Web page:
Over at Washington Monthly, Ed Gilgore laments about last night’s Kentucky primary:
The one interesting result from last night was a surprisingly easy primary win for a protege of Rand Paul’s in an open Republican congressional district in Kentucky. But Paul had some outside help. You think Super PACs are having an impact on presidential politics? Check this out from the Louisville Courier-Journal . . .
Here’s Kilgore’s excerpt from the Courier-Journal article:
[Thomas] Massie came into the race largely unknown in the district’s population center of Boone, Kenton and Campbell counties but was able to overcome his lack of name recognition by scoring a couple of big name endorsements and getting the backing of several tea party organizations.
He also got more than $500,000 worth of backing from a super PAC called Liberty for All, which was funded almost entirely by a 21-year-old Texas college student with an inheritance. The group ran ads supporting Massie and criticizing Webb-Edgington and Moore.
Marc Wilson, a supporter of Webb-Edgington, criticized the group after the ballots were counted.
“It’s a shame that a Texas libertarian super PAC could come in and invade the Republican Party to buy a congressional seat,” he said.
Wow. Wonder if the kid down in Texas turned in a term paper to his poli sci class entitled “How I bought a congressional seat in Kentucky.”
Hmm. Well instead of tossing off unhelpful descriptors like “Rand Paul protege,” let’s look more closely at the candidates’ actual records and positions. Mike Riggs profiled Thomas Massie for Reason a few months ago. Some highlights:
Immediately after winning the election for judge executive in 2010 (a position similar to county manager), Massie began eliminating waste. “None of that necessarily included any layoffs or anything,” Hogan says. “It was just going through the phone bill for phone lines that weren’t connected anymore, electrical meters that weren’t hooked up.” Massie also cancelled a deal between Lewis County and a railroad company after learning that the county was paying to lease land that the railroad had sold nearly 20 years ago. “The county had just been paying this money to the railroad company,” Hogan says. “Thomas could never get a response out of them. So he didn’t pay the bill.” When the railroad called asking for rent, Thomas asked for the county’s money back.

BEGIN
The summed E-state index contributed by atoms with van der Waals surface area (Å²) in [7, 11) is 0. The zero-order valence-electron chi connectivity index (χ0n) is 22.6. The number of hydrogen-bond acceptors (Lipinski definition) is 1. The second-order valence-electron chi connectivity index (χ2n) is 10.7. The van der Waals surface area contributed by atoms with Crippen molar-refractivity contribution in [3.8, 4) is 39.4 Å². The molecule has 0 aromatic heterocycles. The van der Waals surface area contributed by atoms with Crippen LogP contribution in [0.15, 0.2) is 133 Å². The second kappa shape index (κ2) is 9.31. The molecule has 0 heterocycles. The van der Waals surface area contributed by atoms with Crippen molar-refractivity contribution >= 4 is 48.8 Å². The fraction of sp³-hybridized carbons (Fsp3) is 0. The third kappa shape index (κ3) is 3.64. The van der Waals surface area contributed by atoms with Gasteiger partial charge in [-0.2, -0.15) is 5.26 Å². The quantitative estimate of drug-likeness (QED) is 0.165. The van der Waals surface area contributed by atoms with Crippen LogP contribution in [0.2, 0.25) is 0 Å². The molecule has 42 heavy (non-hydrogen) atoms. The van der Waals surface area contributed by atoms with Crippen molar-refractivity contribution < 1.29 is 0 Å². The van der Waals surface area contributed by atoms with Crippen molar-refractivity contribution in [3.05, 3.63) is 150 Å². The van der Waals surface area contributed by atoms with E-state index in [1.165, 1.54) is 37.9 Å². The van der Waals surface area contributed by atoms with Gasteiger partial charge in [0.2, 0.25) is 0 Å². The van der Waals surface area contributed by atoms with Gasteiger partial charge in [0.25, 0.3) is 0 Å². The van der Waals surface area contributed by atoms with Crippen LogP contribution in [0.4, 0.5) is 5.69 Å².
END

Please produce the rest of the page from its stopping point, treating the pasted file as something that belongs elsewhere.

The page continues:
So he put an end to his local government handing free money over to a corporation. And he made sure the local government wasn’t paying for phone lines and utilities that were no longer functional. He also stopped a county treasurer from using taxpayer funds to replenish the gravel in her driveway. What a right-wing nut!
More from Riggs:
Massie’s small-government instincts extend far beyond keeping a tight grip on the checkbook. He’s also opposed to the PATRIOT Act, warrantless wiretapping, the police state, the drug war, and military adventurism.
Huh. If you’re a progressive, on these issues Massie is a sight better than most Democrats in Congress, no?
So what about establishment GOP candidate Alecia Webb-Edgington, the party favorite from whom Massie and his super PAC money allegedly stole this nomination?
A former member of the Kentucky State Police and the Department of Homeland Security, Webb-Edgington also helped launch Kentucky’s DHS-funded Fusion Center and told the crowd at a 2010 Lincoln Dinner, “We don’t need any more socialists, communists, or libertarians in the Republican Party.”
Webb-Eddington has also made deporting more immigrants a central part of her campaign.
On social issues, the two are virtually the same. Both are pro-life, favor fewer gun restrictions, and oppose gay marriage. So let’s call that a wash.
So what happened last night, then, is that instead of an establishment, party machine GOP operative who supports the Homeland Security-industrial state, Kentucky got a waste-cutting opponent of the PATRIOT ACT and other war-on-terror government power who also wants to end pointless wars, repeal drug prohibition, and has a record of tackling corruption. Given that the GOP nominee will be the favorite in November, you’d think Massie’s victory would be something a progressive like Kilgore could appreciate.
Kilgore is right on one point. Without the half million dollar infusion from the super PAC, it’s doubtful Massie would have won. And that of course is precisely the point. Strict limits on campaign contributions only further entrench the two major parties. If your views aren’t in line with establishment thinking, if the party machinery has backed a more traditional candidate with predictable positions, you’ll be starting your campaign in a hole. They have the phone lists, the donor lists, the existing office holders and the perks of their offices, name recognition, and the campaign infrastructure. It takes money to overcome all of that. It takes money to merely be heard. Take all the money out of politics (assuming you could—you can’t) and the two-party machinery advantages don’t go away. It just makes it more difficult to challenge them.
So I’d ask Ed Kilgore: Let’s assume the GOP nominee wins this seat in November. Aren’t progressives better off with Thomas Massie in Congress than with Alecia Webb-Edgington? And if super PAC spending is the reason why that’s now likely to happen, how does particular race illustrate the perils of unlimited campaign spending?